Leisure is one of the areas we sometimes forget when thinking of meaningful intervention programs. We get focused on teaching all of the other good stuff like requesting, self-care, and engaging in conversation. But think about some of the best times in your life – they were probably when you were doing something you love! I know I’m always happy when I’m outside hiking with my dog, going to a yoga class, or reading a really great book.
Developing leisure skills can be a tricky endeavor for individuals with autism. They might get stuck on one activity or they might not have any leisure interests at all. Don’t worry, like any other skill, leisure skills can be learned.
Leisure skills don’t just give our day-to-day lives more meaning and enjoyment, they also open the door for increased social interaction. Video-gaming can lead to joining game clubs or going to conventions where you might meet like-minded individuals. An interest in LEGOs can provide an “in” for playing with other students in class, going to LEGO summer camp, or working cooperatively with others. Whatever the interest, chances are you can find a group of people who share it!
How to teach leisure skills
Leisure skills are just like any other skills; when teaching them, we might need to break it down for individuals we support. For example, to teach a simple card game, you might have to model how to do it, incorporate visuals such as picture cues, or provide step-by-step, written directions. Depending on the age and ability level of the individual, you can teach activities such as drawing, catching or rolling a ball, playing a board game, or engaging in physical activities such as bowling, swimming, or team sports.
What if the individual struggles to participate? First, try offering choices instead of yes/no questions. For example, instead of asking “Do you want to play Uno?” say “Which one, Uno or drawing?” Additionally, providing structure and establishing a clear beginning and end with a timer or visual schedule can help the individual feel more comfortable and decrease anxiety.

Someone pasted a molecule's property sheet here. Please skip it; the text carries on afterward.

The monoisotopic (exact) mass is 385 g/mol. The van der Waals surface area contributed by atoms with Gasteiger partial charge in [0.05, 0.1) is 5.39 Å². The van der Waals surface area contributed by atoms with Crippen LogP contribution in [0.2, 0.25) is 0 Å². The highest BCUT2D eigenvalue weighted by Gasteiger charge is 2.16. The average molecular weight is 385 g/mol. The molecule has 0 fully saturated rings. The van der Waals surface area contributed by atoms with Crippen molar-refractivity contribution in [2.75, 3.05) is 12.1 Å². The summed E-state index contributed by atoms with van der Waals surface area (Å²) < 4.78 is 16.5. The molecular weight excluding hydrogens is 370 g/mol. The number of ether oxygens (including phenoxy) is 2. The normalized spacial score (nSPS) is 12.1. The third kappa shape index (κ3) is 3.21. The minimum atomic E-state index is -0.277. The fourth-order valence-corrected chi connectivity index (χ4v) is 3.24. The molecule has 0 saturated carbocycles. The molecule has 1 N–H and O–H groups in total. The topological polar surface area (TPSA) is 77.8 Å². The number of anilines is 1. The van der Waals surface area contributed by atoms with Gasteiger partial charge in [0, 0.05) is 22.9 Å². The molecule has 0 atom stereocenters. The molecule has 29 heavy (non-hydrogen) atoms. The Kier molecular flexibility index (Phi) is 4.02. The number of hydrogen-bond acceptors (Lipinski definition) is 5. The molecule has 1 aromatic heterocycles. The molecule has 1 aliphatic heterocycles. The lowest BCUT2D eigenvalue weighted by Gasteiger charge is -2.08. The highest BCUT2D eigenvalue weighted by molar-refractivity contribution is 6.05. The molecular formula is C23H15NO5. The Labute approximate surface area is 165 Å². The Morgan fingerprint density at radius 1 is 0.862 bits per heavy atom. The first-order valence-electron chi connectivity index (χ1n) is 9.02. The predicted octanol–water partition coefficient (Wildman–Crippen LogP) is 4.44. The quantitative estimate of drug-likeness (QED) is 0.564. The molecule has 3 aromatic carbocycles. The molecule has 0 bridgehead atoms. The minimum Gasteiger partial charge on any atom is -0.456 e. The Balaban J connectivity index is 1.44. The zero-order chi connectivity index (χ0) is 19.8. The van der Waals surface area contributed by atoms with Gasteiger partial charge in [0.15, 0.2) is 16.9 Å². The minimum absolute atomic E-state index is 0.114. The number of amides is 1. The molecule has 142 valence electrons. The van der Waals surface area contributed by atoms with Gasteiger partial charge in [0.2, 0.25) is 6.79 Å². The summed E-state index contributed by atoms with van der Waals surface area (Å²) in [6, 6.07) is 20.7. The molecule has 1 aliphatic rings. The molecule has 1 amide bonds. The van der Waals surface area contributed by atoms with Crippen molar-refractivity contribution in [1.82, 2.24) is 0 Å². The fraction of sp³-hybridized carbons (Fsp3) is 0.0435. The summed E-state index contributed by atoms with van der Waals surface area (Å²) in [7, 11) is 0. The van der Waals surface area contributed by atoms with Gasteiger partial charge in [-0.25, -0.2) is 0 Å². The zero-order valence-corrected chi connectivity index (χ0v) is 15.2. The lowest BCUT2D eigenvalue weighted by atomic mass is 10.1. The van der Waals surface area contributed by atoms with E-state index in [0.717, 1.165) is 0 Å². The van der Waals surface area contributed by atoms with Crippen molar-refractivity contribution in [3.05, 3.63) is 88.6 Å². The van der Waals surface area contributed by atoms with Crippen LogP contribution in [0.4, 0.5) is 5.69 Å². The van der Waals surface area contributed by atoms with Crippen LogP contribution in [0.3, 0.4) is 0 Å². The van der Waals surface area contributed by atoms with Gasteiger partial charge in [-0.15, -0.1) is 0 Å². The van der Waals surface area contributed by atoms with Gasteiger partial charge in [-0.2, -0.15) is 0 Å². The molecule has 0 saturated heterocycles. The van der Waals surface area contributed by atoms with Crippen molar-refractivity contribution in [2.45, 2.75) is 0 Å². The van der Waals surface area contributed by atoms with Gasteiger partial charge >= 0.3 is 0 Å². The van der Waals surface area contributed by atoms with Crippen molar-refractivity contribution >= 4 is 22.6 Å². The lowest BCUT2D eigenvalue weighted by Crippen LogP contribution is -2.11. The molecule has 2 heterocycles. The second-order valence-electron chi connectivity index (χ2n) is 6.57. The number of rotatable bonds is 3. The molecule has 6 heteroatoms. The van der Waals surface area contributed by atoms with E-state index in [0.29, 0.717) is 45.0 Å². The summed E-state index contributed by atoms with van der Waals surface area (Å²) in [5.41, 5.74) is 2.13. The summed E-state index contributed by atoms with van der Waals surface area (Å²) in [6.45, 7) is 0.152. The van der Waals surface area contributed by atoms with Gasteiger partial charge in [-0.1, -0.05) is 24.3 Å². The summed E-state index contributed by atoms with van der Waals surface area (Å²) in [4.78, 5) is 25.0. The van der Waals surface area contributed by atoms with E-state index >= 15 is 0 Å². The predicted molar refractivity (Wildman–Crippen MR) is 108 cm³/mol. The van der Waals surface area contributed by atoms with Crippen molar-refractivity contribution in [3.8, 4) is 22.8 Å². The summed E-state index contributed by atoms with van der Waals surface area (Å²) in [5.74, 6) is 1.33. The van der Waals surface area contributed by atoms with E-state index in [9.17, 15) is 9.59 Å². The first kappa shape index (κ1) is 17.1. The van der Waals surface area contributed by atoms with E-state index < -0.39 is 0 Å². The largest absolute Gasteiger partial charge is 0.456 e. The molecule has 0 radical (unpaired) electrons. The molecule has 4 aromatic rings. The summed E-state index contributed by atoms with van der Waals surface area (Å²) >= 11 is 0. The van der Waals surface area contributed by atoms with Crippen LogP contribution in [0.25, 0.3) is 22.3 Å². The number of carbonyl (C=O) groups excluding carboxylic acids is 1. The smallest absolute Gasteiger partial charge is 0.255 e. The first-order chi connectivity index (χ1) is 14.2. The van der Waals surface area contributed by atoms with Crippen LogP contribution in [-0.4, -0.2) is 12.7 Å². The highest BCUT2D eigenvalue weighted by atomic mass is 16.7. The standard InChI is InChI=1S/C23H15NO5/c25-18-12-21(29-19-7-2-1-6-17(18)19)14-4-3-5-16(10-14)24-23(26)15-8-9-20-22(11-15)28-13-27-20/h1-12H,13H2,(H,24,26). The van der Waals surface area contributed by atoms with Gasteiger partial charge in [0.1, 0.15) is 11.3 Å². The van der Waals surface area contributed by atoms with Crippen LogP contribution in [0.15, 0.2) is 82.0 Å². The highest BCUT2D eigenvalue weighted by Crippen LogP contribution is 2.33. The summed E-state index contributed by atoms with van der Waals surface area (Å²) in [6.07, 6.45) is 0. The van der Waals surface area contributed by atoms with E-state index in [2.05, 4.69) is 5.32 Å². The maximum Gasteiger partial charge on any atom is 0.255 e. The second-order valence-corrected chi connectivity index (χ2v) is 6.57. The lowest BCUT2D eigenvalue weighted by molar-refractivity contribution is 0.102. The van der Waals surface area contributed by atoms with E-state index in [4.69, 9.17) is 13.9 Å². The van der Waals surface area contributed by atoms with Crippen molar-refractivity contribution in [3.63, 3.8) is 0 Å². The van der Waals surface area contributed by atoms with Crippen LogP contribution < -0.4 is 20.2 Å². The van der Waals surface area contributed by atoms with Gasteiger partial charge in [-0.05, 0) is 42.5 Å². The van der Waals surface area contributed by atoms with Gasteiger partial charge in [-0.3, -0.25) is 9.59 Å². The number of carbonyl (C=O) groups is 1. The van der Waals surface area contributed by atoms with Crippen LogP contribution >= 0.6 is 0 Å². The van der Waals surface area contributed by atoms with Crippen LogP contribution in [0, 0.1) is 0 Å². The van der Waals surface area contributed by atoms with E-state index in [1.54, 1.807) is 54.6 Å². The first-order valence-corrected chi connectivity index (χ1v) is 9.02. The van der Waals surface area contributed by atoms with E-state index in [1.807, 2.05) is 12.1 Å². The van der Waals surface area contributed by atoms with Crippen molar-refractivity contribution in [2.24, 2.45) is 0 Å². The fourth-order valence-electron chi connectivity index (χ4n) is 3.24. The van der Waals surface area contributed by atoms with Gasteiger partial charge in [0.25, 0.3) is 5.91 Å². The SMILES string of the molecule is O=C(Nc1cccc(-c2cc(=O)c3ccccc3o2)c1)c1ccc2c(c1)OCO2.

You can also teach new activities by pairing them with a current interest. For example, if the individual loves farm animals, introduce drawing with a coloring book of farm animals or do a word search with names of farm animals. An individual who loves anything technology-related might enjoy using a geocache app on their phone to locate hidden treasures at a nearby park.
The key to teaching leisure activities is to make them enjoyable and predictable. Individuals have their own distinct preferences and personalities. It’s important to teach a variety of skills, but if they don’t enjoy something after learning how to do it, you can move on and try something else.
Make it age-appropriate
One thing it’s important to keep in mind is that age-appropriate interests open the door to social interactions with peers. When thinking of activities to teach the individual, consider choosing activities engaged in by peers of a similar age. Think about the skills that the individual might need to engage in those activities.
For example, elementary-age children might engage in dress-up activities, dolls, LEGOs, puzzles, coloring, playing ball, going to the park, or playing cooperative games like tag and hide-n-seek. Teenagers and young adults might enjoy listening to music, watching movies, reading books, playing board games, engaging in team sports or solitary exercise such as hiking, biking, or dance. It’s okay if you have to modify an activity depending on the needs of the individual. Try to find aspects of the activity that they may be successful in and start there!
Ideas for leisure interests
- Crafts, photography, reading, drawing, painting
- Cooking , gardening, geocaching, volunteering
- Exercise, yoga, swimming, basketball, running, bike riding, karate, bowling
- Board games, jigsaw puzzles, LEGOs, word search puzzles, Sudoku, crossword puzzles, card games
Lindsey Schumacher, LPA, BCBA, is a member of ASNC’s Clinical Department in the Triangle region and can be reached at firstname.lastname@example.org.
ASNC’s Clinical Department staff is composed of PhD and master’s-level licensed psychologists, Board Certified Behavior Analysts, and former special education teachers. We provide individualized intensive consultation using evidence-based practices to support children and adults across the spectrum in home, school, employment, residential and other community-based contexts. We also deliver workshops to professionals on a wide range of topics including but not limited to, strategies to prevent and respond to challenging behaviors, best practices in early intervention, functional communication training, and evidence-based practices in instruction for K-12 students with autism.
To find out more, contact us at 919-390-7242 or email@example.com.
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